Bob Greenstein of the Center for Budget and Policy Priorities is right: it will take lots of different financing mechanisms to pay for the coverage expansions in health care reform.
But certainly, there are some sources of funding that should be preferred by policymakers, while others that may be necessary if not ideal.
For example, some have offered the notion of a modest tax on tobacco, alcohol, or soda. A tobacco tax was a funding mechanism for the State Child Health Insurance Program–providing the double benefits of funding children’s coverage, but also reducing smoking, especially among teens. California’s AB x1 1 included a tobacco tax as a funding mechanism as well.
Alcohol and soda consumption also have health impacts–albeit different ones from tobacco–and so a consumption tax makes sense. Some may argue that it may have a disproportionate impact on lower-income consumers, but that issue is mitigated given that the benefit of expanded coverage will go disproportionately to those same populations.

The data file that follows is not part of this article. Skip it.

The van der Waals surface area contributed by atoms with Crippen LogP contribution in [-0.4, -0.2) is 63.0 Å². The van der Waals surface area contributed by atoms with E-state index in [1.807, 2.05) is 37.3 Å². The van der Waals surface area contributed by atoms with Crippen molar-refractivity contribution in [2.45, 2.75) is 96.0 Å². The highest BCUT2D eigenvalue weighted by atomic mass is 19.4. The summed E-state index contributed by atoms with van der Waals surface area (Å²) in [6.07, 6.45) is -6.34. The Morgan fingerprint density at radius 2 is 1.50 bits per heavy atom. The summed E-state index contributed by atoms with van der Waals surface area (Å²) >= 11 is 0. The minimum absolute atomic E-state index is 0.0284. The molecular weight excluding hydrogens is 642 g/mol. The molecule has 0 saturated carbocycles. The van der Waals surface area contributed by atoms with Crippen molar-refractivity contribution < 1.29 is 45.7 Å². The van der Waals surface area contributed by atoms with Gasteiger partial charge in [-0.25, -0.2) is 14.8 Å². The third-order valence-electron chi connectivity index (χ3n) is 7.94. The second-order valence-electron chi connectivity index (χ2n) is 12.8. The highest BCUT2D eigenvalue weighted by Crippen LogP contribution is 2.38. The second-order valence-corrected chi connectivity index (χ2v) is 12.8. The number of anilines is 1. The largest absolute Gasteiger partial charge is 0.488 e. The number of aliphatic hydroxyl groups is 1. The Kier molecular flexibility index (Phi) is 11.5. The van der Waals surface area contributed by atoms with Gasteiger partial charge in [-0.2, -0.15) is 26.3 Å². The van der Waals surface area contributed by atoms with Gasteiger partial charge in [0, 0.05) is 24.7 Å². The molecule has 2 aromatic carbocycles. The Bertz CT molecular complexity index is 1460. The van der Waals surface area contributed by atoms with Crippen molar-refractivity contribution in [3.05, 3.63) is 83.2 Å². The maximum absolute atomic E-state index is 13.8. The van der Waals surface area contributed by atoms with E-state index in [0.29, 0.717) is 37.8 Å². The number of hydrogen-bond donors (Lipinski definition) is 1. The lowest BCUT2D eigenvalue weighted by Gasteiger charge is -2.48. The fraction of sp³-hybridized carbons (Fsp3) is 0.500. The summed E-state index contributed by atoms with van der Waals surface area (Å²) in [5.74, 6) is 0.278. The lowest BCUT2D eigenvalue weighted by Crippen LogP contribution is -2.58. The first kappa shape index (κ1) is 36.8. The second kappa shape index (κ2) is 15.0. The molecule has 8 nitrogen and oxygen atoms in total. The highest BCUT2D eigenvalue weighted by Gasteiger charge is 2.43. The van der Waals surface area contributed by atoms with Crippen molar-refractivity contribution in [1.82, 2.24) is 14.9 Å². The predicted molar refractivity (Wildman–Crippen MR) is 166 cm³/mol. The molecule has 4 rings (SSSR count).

But tops on my list for funding is revisiting the favorable tax treatment of Health Savings Accounts, passed as part of the infamous Medicare Part D package early in the Bush Administration.
There’s a bill being considered today, Wednesday, in the Senate Revenue and Taxation Committee–SB 353 (Dutton), to provide a state tax deduction for HSAs to mirror the federal one. Health Access California opposes the state bill, and wouldn’t mind if the federal tax benefit went away as well.
Here’s three reasons:
* The opportunity cost is high. For the same money to provide tax benefits for HSAs, we could increase coverage for a lot more people under Medicaid or SCHIP. If the goal is more people covered, you actually don’t get very much bang for the buck.
* The benefit largely goes not to the low- and moderate-income working families, but to the young, healthy, and wealthy. HSAs are tied to high-deductible health plans that attract a certain demographic. Many lower-income folks won’t have the excess money to invest in an HSA, and thus don’t get the benefit of the tax deduction.
* From a health policy point of view, it doesn’t make sense to subsidize underinsurance. Maybe HSA’s were a bandaid in the absense of health reform. But the goal of health reform will be to reduce uninsurance and underinsurance, so it doesn’t make sense to subsidize high-deductible health plans. Health reform will get rid of high deductibles, but there’s no reason to encourage them.
These funding sources won’t be enough, but they are a start. Yes, these proposals will have significant political opposition, but so will any financing plan. The benefit of these efforts is they not only provide funds, but help the health system as a whole.